Managing Logistics IT – Martie Bothma

Managing a logistics IT project is tough. There are so many components to take into consideration and to constantly monitor and measure. One of the toughest components is people management. A project, just like a business, is nothing without the people there to make it happen.

From my experience working in the logistics industry I know that this is a cut-throat business. Being a logistics IT project manager equals long hours, a lot of nail biting and a lot of compromising. It is also extremely rewarding and challenging (in a good way) and leaves you with the feeling of accomplishment after completion.

Managing project managers is a dynamic and challenging job requiring you to not only guide decisions but also visions, creativity, problem solving and communication. Communication is the most critical part of any project and this applies to project managers and clients, developers, sales teams, account management teams and all other stakeholders.

The number one thing that I have learned from managing IT managers in the Logistics iT field is the following: There is no greater quality than listening.

Project managers are out in the field, they communicate with clients, they consolidate and collaborate on all aspects of a project. Basically while a project is nearing its deadline they live and breathe that project – so it is up to me to make sure that I listen to them and apply what I know to the knowledge they are transferring to me to ensure that I can manage them to be the best project managers they can be.

Global business news provider Forbes reported five critical qualities that should be present in the modern manager and I cannot agree more:

  1. Managers should follow from the front:

Managers need to ensure that employees can reach the deadlines and objectives set out in their job descriptions – by removing hurdles and obstacles form their paths. Instead of just managing people, managers need to empower and engage with their employees. Previously, employees used to work hard to ensure that their managers succeeded; however, the modern manager now needs to work hard to ensure that employees succeed.

  1. Understand technology:

Managers need to understand technology and how it impacts and drives employees – to ensure efficient task completion. Managers who have a good understanding of what is happening with technology will always be able to adapt and evolve ahead of the competition. The realisation of an effective working environment relies on the degree to which tasks can be assigned, managed and delivered. Technology has enabled greater automation, accuracy and delivery of working tasks; therefore, managers need to stay on top of new developments to ensure continuous growth and delivery.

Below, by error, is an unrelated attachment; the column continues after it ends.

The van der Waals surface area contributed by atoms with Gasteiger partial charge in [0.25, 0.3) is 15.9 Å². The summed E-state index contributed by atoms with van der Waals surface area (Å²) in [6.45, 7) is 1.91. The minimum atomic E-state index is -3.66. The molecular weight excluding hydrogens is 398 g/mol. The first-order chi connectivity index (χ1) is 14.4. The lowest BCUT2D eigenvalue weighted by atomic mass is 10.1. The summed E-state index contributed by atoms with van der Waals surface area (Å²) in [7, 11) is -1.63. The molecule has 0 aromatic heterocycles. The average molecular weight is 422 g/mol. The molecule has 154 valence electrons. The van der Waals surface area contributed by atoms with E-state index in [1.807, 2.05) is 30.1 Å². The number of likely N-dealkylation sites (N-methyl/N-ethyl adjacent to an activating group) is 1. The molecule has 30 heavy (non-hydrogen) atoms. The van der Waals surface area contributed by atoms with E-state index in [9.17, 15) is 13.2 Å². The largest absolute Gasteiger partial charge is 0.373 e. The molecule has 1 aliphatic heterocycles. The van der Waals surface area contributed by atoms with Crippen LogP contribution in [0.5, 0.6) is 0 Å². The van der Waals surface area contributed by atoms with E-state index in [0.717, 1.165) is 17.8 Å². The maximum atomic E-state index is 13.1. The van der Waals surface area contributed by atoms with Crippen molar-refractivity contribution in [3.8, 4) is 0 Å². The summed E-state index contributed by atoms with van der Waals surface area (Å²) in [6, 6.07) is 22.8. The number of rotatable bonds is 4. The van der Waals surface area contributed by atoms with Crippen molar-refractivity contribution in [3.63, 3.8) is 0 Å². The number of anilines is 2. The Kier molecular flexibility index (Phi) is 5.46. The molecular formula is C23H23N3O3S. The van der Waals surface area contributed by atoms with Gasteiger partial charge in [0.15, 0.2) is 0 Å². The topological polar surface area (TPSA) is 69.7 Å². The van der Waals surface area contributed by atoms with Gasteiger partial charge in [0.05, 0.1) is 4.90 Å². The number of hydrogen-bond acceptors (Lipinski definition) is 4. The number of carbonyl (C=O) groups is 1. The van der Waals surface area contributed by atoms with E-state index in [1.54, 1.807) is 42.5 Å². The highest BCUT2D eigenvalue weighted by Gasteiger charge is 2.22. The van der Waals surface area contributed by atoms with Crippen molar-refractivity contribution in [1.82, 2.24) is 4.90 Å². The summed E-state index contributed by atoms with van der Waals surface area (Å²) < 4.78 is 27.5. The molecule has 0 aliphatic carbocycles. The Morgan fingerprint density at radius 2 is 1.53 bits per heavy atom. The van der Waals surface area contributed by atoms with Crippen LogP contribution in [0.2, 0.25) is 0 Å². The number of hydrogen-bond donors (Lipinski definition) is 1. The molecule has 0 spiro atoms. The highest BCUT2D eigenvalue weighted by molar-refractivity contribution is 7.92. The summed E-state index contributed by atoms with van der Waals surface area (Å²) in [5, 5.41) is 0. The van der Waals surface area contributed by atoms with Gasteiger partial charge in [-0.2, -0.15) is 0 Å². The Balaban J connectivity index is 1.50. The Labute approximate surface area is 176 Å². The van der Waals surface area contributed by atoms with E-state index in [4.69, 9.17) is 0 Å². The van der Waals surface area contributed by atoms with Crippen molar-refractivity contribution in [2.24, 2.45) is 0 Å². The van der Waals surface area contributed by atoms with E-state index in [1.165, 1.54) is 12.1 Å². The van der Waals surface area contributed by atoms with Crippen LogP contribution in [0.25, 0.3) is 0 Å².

1. Lead by example:

Employees cannot change and evolve if their managers are not doing the same. Therefore, managers should lead by example. Instead of sitting in an office telling employees what they should achieve, managers should be working alongside them to achieve the company’s objectives.

  1. Embrace vulnerability:

Organisations are not the military and instead of being frowned upon, vulnerability should be openly acknowledged to ensure that weak spots are identified and strengthened. If employees do not trust managers to assist them when they are struggling, mistakes will be covered up and an organisation will be beset with many weak spots, which will, ultimately, hinder growth.

Vulnerability also shows courage – which is a necessary aspect in employees. Brene Brown, author of Daring Greatly, says that “Vulnerability is the absolute heartbeat of innovation and creativity. There can be zero innovation without vulnerability.” Being vulnerable isn’t about being weak – it’s about being courageous; a key quality that every manager must have, going forward.

  1. Share Information:

It is imperative for employers to show employees what they are working for, why they have to perform certain tasks, and what they are achieving. This will ensure that employees are not blindly following orders because they have to, but are actually excited to reach the organisation’s goals – while being able to track their progress.